The Merkle tree is a way to organize and structure large amounts of data to simplify processing. In the case of cryptocurrencies and blockchains, the Merkle tree is used to structure transaction data so that it does not require large resources.
When a cryptocurrency transaction is executed in a Merkle tree, it is hashed and gets an equivalent hash value. After each transaction has been deleted in the Merkle tree, the resulting hash values are combined with another hash value and then submitted to the hash again.
For example, the “AB” and “AC” hash values are combined to create “ABC”.
This process of pairing hash values is repeated until a final hash value is obtained. The final hash value, the Merkle root, provides a summary of all the transactions it contains. The Merkle root summary is then inserted into the block header.
The Merkle tree structure provides easy access to transaction records in a block. This makes it easy to check whether the data in the block has been changed or tampered with. This is true because any change to the transaction (or any other related data) in the Merkle tree will result in a completely different corresponding Merkle root.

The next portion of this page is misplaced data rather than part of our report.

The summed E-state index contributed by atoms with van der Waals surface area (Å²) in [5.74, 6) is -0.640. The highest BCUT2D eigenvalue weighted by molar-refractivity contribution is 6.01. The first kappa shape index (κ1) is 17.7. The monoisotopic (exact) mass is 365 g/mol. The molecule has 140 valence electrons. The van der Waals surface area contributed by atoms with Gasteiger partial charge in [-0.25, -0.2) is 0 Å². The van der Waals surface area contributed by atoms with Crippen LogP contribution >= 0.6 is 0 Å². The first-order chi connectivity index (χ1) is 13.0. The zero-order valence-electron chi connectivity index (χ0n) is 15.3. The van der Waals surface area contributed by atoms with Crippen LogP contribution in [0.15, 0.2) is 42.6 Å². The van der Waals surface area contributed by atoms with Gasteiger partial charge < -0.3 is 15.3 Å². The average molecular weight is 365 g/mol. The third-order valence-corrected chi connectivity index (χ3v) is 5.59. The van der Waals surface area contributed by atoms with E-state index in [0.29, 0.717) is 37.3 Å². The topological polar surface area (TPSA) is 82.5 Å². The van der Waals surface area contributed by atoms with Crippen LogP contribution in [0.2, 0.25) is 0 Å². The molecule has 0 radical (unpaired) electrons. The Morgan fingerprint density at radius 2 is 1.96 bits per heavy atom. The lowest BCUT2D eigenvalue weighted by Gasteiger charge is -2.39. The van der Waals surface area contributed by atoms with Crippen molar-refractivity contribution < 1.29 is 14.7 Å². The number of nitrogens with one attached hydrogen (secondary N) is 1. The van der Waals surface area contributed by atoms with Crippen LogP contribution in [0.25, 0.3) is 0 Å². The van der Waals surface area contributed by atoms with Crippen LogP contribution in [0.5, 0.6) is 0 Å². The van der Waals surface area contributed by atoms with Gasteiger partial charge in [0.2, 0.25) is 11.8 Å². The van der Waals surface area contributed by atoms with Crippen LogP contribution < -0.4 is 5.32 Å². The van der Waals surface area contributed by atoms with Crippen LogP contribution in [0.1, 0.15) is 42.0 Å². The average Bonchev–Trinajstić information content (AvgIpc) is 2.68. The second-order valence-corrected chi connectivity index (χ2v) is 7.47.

Efficient use of resources
If cryptocurrencies do not use Merkle trees, each verification request will include an enormous amount of information transmitted over the network. Structuring transaction data in the Merkle tree is a much more efficient use of resources.
The verification of a transaction does not require a complete copy of the register, since the transaction hash data can be verified in the Merkle root, which requires a much smaller amount of information transmitted on the nodes and therefore less processing power, to analyze the overall data integrity.
In other words, the Merkle tree structure allows users to verify that a single transaction has been included in a block, without the need to load the entire blockchain. This technology is an important cryptocurrency tool for organizing data transactions and working as effectively as possible. Without Merkle trees, it is likely that a greater demand for resources will result in fewer nodes on the network.